Peevish Pen

Ruminations on reading, writing, rural living, retirement, aging—and sometimes cats. And maybe a border collie or other critters.

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Location: Rural Virginia, United States

I'm an elderly retired teacher who writes. Among my books are Ferradiddledumday (Appalachian version of the Rumpelstiltskin story), Stuck (middle grade paranormal novel), Patches on the Same Quilt (novel set in Franklin County, VA), Them That Go (an Appalachian novel), Miracle of the Concrete Jesus & Other Stories, and several Kindle ebooks.

Wednesday, December 31, 2014

2014's End

2014, which hasn't been a particularly good year, ends in a few hours. It's been a year of endings. Too many people I know have died. Some friends have had relatives die. Some have lost pets.

I've lost a couple of pets, too—elderly dog Emma and favorite cat Eddie-Puss.

Moon on the last evening of 2014

The environment is changing, and not for the better. Fewer birds and bees were around here in 2014. And way fewer butterflies. I saw only a couple of Monarchs. Lots of woods in the county were clear-cut. There are more GMO crops in the area, which means a lot more herbicide spraying. The Mountain Valley gas pipeline will pass close to our property if the powers that be don't stop it. It'll be near the big power lines that went in a few years ago. While it won't be on our property, we'll be in the blast zone (if there's ever a mishap).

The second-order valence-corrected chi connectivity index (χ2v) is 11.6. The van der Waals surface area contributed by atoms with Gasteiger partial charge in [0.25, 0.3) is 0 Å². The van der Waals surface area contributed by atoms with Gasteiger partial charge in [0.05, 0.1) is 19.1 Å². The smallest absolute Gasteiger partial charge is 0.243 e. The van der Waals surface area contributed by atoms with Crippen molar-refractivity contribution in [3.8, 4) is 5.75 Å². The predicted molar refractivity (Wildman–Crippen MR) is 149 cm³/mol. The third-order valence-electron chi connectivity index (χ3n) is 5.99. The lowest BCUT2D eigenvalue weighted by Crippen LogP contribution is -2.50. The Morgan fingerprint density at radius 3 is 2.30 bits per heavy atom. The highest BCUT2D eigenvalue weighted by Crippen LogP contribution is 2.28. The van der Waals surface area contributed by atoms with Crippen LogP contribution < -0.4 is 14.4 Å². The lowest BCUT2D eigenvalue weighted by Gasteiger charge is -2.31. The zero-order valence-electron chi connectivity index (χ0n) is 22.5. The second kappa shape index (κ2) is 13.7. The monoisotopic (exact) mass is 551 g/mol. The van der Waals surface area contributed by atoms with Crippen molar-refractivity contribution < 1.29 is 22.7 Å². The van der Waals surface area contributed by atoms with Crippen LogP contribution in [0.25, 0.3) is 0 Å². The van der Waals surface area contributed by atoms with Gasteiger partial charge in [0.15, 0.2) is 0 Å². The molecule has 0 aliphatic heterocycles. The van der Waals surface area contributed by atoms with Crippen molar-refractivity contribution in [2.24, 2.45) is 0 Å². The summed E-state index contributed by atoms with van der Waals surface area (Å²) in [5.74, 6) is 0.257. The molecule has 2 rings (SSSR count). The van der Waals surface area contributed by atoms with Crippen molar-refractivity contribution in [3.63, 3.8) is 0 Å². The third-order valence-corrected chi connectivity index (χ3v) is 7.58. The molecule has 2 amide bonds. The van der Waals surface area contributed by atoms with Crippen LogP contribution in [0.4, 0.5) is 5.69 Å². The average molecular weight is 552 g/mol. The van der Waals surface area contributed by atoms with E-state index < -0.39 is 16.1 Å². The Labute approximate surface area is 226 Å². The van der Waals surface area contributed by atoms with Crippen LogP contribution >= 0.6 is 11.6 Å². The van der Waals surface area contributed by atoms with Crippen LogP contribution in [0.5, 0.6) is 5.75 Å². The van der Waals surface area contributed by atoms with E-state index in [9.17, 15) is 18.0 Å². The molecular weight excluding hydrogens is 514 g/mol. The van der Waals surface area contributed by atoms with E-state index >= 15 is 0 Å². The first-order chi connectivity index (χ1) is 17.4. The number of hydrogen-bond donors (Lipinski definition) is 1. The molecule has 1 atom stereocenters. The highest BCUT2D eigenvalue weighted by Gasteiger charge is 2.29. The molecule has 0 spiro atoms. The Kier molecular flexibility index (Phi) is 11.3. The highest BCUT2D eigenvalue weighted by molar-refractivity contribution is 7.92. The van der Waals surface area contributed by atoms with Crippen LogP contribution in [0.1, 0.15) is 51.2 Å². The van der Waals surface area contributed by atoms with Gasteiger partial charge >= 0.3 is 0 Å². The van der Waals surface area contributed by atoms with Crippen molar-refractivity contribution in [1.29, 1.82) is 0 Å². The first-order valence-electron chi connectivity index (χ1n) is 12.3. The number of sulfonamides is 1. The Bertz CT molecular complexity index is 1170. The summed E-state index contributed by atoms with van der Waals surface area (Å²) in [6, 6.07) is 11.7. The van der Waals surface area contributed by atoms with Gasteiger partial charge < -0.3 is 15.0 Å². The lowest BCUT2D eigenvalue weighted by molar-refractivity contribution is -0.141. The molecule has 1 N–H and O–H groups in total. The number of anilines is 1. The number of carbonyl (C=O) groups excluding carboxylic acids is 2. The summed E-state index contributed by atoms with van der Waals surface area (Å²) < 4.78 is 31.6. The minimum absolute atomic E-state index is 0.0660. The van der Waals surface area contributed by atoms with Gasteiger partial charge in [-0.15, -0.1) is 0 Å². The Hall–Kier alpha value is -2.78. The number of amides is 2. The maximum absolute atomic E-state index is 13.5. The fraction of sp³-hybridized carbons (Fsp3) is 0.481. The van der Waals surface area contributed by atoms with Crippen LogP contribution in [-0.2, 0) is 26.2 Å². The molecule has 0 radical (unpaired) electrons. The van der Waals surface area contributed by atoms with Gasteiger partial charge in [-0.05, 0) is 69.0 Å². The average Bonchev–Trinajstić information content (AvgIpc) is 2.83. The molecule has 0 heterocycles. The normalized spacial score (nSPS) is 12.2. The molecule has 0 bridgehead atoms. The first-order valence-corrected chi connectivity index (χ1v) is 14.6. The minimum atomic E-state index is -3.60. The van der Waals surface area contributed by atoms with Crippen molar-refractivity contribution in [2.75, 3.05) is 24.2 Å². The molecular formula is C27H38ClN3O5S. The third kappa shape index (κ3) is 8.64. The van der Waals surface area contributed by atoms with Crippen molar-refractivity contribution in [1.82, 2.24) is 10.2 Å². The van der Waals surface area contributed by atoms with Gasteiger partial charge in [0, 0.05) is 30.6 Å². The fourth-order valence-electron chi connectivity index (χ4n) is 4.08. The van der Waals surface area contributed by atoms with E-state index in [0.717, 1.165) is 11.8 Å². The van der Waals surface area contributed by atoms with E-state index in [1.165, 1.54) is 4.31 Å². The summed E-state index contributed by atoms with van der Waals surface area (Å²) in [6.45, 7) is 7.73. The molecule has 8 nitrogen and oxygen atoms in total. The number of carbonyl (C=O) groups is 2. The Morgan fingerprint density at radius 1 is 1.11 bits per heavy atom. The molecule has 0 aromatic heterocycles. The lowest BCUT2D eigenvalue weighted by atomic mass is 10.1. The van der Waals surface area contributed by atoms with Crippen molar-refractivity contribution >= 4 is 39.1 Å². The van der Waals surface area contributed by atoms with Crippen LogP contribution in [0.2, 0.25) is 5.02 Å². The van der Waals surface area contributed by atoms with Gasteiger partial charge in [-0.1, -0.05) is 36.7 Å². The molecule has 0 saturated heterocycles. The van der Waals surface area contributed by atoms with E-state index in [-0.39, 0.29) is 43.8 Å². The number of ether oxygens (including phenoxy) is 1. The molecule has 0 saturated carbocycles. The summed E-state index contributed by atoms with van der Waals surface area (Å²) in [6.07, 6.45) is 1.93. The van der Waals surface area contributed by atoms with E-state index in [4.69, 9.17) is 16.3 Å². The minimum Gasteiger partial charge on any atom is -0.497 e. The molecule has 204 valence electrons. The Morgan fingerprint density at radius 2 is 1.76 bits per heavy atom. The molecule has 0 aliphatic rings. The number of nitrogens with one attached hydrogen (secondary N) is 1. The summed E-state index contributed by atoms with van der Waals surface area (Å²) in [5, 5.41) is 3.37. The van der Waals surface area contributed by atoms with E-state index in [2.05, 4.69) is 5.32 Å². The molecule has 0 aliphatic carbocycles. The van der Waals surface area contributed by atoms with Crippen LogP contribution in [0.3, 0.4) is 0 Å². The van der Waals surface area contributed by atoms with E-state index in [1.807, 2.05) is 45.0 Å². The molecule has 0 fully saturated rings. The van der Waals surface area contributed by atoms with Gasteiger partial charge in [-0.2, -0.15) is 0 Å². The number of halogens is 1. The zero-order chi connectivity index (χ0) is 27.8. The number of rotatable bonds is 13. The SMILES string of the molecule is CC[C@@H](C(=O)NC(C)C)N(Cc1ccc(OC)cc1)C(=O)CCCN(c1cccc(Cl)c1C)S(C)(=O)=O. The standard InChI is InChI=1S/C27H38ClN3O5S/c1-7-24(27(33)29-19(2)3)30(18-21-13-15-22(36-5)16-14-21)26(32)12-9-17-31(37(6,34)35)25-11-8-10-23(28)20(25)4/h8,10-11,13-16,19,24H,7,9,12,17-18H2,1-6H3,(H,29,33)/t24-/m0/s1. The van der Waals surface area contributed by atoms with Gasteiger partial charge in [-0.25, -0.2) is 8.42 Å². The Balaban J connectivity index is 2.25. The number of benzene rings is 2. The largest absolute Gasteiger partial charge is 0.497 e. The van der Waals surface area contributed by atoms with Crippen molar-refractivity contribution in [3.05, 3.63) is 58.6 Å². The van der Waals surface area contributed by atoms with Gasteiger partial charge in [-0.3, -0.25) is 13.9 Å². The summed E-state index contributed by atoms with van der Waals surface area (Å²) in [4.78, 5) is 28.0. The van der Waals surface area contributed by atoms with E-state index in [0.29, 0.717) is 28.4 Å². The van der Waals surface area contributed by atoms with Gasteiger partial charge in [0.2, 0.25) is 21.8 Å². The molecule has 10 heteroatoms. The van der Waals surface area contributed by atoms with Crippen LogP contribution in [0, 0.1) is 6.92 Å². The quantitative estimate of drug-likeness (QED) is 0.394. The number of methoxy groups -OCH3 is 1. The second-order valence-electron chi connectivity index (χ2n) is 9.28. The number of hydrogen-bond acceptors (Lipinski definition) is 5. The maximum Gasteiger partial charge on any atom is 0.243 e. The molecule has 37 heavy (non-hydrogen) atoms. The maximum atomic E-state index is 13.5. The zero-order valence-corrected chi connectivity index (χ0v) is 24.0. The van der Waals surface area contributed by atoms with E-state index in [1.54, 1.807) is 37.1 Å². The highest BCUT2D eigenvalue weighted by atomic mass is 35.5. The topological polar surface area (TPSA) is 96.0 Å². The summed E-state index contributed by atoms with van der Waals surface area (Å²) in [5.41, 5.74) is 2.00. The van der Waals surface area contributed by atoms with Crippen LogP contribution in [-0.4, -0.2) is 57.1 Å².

View looking south. There's a big power pole on the right.

2014 is the year that I became elderly. I've lost the energy I used to have, so I've dropped out of some activities I used to enjoy. I've given up expecting to ever be fully mobile again. Thanks to diabetic neuropathy and fascial restrictions, my legs just don't work the way they should, and my strength and stamina has lessened. Luckily I bought a golf cart several months ago, so I'm able to get around the property. But I'll likely never be able to walk the woods the way I once did or even ride my horse—who's also elderly and has had some health issues.

I no longer go to places where I can't get a close parking space, and I rarely drive at night. No use taking foolish chances. I rarely go into Roanoke—anything I need I can find in Rocky Mount or at Westlake. Luckily I live in a house with few outside steps and all I need on one floor.